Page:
Tully Potter reviews Maria Matalaev’s biography of the Borodin Quartet cellist 


Valentin Berlinsky: A Quartet for Life
Maria Matalaev
284PP ISBN 9780995757400
Kahn & Averill

Books about quartets do not come along very often and they vary widely in quality. This one about the Borodin Quartet has its drawbacks, partly because the cellist Valentin Berlinsky (1925–2008) did not live to see it published, and partly because he presents a partisan view of events. As I had a number of chats with him over the years, I was conversant with his highly subjective point of view, but others are advised to keep a salt cellar handy as they read.

The problems begin with the very foundation of what became first the Moscow Philharmonic Quartet and then, in 1955, the Borodin Quartet. Berlinsky was always at pains to claim that he was the original cellist, whereas it was Rostropovich – he said he was in the group for some time, Berlinsky claimed it was two weeks. The great violist Rudolf Barshai also featured strongly in getting the quartet off the ground, but in this book Berlinsky goes out of his way to rubbish Barshai at every turn.

His observations on Shostakovich are of great interest, but he always overplayed the group’s connection with the composer, especially after Barshai’s departure. Marketed in the West as the interpreters par excellence, the Borodin players introduced many of their own mannerisms, foreign to what Shostakovich wanted.

The chapter on Sviatoslav Richter is fascinating, as he was the quartet’s favoured guest pianist. It is nice to have Berlinsky’s thoughts on David Oistrakh, on Rostropovich, on teaching and on trying to make a career in the nightmare of the Soviet Union. Once we get to 1955 he is pretty accurate on the Borodin’s career and personnel changes. He is even candid about a bust-up with the second leader, Mikhail Kopelman.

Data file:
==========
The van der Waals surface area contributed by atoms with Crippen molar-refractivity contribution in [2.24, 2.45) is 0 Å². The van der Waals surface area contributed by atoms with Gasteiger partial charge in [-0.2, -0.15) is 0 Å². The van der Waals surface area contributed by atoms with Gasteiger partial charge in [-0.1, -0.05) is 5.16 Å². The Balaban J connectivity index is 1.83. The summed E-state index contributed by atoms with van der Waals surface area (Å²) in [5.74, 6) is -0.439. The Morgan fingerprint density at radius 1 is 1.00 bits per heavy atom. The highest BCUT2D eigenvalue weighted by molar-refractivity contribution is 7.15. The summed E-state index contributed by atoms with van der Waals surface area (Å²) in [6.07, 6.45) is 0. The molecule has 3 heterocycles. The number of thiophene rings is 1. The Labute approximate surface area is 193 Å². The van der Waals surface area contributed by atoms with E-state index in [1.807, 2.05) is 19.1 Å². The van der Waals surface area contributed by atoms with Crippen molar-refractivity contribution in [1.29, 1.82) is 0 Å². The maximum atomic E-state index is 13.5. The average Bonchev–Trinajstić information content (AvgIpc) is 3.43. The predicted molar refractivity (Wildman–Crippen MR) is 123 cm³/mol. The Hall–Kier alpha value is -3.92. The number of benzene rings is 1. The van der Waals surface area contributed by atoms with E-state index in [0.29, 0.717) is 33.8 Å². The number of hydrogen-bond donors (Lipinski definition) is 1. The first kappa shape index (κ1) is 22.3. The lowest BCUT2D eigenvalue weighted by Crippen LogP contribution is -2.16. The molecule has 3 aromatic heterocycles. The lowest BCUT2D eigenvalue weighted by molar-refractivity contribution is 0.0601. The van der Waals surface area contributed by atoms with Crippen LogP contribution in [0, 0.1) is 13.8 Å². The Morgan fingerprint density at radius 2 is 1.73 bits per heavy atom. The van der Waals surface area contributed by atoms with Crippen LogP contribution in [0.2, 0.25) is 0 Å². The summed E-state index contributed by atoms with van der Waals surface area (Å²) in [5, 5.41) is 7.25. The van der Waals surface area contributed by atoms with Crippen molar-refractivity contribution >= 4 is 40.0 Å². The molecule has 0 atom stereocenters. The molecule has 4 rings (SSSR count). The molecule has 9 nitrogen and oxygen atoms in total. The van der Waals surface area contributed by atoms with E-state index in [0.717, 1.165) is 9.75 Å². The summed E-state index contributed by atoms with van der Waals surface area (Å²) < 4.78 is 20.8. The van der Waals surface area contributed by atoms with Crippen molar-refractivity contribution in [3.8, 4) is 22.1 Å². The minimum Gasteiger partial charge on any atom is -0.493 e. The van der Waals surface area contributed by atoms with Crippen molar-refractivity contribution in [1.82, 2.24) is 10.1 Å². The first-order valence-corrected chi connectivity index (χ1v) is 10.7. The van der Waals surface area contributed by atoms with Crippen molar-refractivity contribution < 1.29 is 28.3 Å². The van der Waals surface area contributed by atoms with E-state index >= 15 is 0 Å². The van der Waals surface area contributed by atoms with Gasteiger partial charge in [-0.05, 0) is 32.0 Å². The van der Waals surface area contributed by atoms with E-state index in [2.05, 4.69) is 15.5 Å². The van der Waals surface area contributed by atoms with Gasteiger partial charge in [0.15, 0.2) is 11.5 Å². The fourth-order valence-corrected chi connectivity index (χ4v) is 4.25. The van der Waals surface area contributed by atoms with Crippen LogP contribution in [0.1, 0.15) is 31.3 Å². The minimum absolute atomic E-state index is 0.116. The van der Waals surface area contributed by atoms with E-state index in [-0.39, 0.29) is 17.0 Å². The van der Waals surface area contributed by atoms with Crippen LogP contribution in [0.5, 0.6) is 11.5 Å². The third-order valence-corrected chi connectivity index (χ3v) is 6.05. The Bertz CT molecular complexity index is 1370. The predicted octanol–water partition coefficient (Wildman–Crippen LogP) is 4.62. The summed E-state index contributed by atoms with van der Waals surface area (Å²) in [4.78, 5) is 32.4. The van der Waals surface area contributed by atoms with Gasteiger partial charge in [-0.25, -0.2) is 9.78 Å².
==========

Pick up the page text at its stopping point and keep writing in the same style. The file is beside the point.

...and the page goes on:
The pen portraits of the quartet’s teachers and mentors, the day-to-day struggles, the touring, the rehearsals, the ‘constitutions’ that the Borodin drew up in order to achieve smooth running of their affairs – all of these things will interest the general reader. The interviews with Berlinsky himself and the group’s long-time violist Dmitri Shebalin are in that weird stilted language familiar to us from similar talks with other Soviet artists, but some things do come through the carefully guarded Sovietspeak. The interview with the cellist’s daughter, the pianist Ludmila Berlinskaya, is more straightforward and very touching.

As the text went through a number of hands, not including the English translator, a few strange ‘facts’ about other quartets have crept in, for instance that the Smetana Quartet had a repertoire of just twelve works, and that Oistrakh’s ensemble made just two recordings (I have about half a dozen). The various lists will be very helpful to music historians and enthusiasts, especially ‘Memorable Concerts’ and the Borodin’s repertoire. The book is attractively produced although the pictures are grainy.